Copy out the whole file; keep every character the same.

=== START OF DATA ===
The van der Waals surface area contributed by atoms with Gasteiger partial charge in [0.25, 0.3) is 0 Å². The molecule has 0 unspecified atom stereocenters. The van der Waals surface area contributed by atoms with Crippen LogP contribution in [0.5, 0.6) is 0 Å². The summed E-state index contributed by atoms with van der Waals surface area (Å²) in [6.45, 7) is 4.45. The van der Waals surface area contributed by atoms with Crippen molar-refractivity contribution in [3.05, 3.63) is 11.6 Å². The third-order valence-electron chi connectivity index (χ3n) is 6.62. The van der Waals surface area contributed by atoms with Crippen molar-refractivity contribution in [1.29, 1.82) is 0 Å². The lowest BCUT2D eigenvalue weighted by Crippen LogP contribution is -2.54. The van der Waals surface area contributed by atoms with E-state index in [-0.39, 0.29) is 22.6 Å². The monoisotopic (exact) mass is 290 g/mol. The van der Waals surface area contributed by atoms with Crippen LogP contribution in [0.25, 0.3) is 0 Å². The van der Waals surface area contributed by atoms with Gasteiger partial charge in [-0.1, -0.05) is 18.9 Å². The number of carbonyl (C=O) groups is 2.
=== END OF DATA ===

The van der Waals surface area contributed by atoms with Gasteiger partial charge in [0.25, 0.3) is 0 Å². The molecule has 0 unspecified atom stereocenters. The van der Waals surface area contributed by atoms with Crippen LogP contribution in [0.5, 0.6) is 0 Å². The summed E-state index contributed by atoms with van der Waals surface area (Å²) in [6.45, 7) is 4.45. The van der Waals surface area contributed by atoms with Crippen molar-refractivity contribution in [3.05, 3.63) is 11.6 Å². The third-order valence-electron chi connectivity index (χ3n) is 6.62. The van der Waals surface area contributed by atoms with Crippen molar-refractivity contribution in [1.29, 1.82) is 0 Å². The lowest BCUT2D eigenvalue weighted by Crippen LogP contribution is -2.54. The van der Waals surface area contributed by atoms with E-state index in [-0.39, 0.29) is 22.6 Å². The monoisotopic (exact) mass is 290 g/mol. The van der Waals surface area contributed by atoms with Crippen LogP contribution in [0.25, 0.3) is 0 Å². The van der Waals surface area contributed by atoms with Gasteiger partial charge in [-0.1, -0.05) is 18.9 Å². The number of carbonyl (C=O) groups is 2.